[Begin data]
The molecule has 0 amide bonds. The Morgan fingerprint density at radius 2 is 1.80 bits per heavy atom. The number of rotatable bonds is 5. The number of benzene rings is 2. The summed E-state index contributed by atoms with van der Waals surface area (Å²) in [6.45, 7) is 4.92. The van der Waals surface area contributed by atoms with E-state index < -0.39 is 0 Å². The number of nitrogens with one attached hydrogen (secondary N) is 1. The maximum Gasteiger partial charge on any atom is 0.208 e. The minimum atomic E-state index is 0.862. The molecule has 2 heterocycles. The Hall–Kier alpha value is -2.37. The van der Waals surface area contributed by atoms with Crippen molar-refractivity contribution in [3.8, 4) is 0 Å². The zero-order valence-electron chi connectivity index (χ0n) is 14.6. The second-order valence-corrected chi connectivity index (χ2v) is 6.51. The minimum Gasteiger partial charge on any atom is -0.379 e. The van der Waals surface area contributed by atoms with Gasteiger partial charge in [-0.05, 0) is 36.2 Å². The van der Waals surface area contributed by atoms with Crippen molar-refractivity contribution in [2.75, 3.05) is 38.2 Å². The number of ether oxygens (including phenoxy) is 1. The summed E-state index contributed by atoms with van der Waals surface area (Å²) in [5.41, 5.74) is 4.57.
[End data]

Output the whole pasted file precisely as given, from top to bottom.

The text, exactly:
The molecule has 0 amide bonds. The Morgan fingerprint density at radius 2 is 1.80 bits per heavy atom. The number of rotatable bonds is 5. The number of benzene rings is 2. The summed E-state index contributed by atoms with van der Waals surface area (Å²) in [6.45, 7) is 4.92. The van der Waals surface area contributed by atoms with E-state index < -0.39 is 0 Å². The number of nitrogens with one attached hydrogen (secondary N) is 1. The maximum Gasteiger partial charge on any atom is 0.208 e. The minimum atomic E-state index is 0.862. The molecule has 2 heterocycles. The Hall–Kier alpha value is -2.37. The van der Waals surface area contributed by atoms with Crippen molar-refractivity contribution in [3.8, 4) is 0 Å². The zero-order valence-electron chi connectivity index (χ0n) is 14.6. The second-order valence-corrected chi connectivity index (χ2v) is 6.51. The minimum Gasteiger partial charge on any atom is -0.379 e. The van der Waals surface area contributed by atoms with Gasteiger partial charge in [-0.05, 0) is 36.2 Å². The van der Waals surface area contributed by atoms with Crippen molar-refractivity contribution in [2.75, 3.05) is 38.2 Å². The number of ether oxygens (including phenoxy) is 1. The summed E-state index contributed by atoms with van der Waals surface area (Å²) in [5.41, 5.74) is 4.57.